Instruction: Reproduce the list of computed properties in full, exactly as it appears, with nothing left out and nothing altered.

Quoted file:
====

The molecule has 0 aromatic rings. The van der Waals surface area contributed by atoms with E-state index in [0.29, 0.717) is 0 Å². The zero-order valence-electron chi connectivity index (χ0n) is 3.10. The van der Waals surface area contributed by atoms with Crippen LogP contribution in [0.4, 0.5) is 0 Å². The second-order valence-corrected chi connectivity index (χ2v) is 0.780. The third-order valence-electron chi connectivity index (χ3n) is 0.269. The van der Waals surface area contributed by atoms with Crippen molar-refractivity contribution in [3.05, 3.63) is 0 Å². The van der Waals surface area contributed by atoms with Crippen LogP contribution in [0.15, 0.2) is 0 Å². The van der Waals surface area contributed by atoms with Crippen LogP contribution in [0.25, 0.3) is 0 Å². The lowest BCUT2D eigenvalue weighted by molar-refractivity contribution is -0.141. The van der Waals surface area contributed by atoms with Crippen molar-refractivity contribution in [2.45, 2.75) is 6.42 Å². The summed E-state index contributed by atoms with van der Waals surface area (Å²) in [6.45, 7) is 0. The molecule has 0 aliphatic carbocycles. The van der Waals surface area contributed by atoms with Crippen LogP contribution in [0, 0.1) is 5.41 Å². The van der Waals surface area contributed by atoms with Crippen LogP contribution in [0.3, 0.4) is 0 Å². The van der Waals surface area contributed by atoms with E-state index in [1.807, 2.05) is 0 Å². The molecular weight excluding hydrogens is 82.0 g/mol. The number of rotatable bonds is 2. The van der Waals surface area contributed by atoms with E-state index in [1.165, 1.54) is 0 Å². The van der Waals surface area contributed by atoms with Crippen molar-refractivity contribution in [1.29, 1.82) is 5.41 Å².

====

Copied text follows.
The molecule has 0 aromatic rings. The van der Waals surface area contributed by atoms with E-state index in [0.29, 0.717) is 0 Å². The zero-order valence-electron chi connectivity index (χ0n) is 3.10. The van der Waals surface area contributed by atoms with Crippen LogP contribution in [0.4, 0.5) is 0 Å². The second-order valence-corrected chi connectivity index (χ2v) is 0.780. The third-order valence-electron chi connectivity index (χ3n) is 0.269. The van der Waals surface area contributed by atoms with Crippen molar-refractivity contribution in [3.05, 3.63) is 0 Å². The van der Waals surface area contributed by atoms with Crippen LogP contribution in [0.15, 0.2) is 0 Å². The van der Waals surface area contributed by atoms with Crippen LogP contribution in [0.25, 0.3) is 0 Å². The lowest BCUT2D eigenvalue weighted by molar-refractivity contribution is -0.141. The van der Waals surface area contributed by atoms with Crippen molar-refractivity contribution in [2.45, 2.75) is 6.42 Å². The summed E-state index contributed by atoms with van der Waals surface area (Å²) in [6.45, 7) is 0. The molecule has 0 aliphatic carbocycles. The van der Waals surface area contributed by atoms with Crippen LogP contribution in [0, 0.1) is 5.41 Å². The van der Waals surface area contributed by atoms with Crippen LogP contribution in [0.3, 0.4) is 0 Å². The van der Waals surface area contributed by atoms with E-state index in [1.807, 2.05) is 0 Å². The molecular weight excluding hydrogens is 82.0 g/mol. The number of rotatable bonds is 2. The van der Waals surface area contributed by atoms with E-state index in [1.165, 1.54) is 0 Å². The van der Waals surface area contributed by atoms with Crippen molar-refractivity contribution in [1.29, 1.82) is 5.41 Å².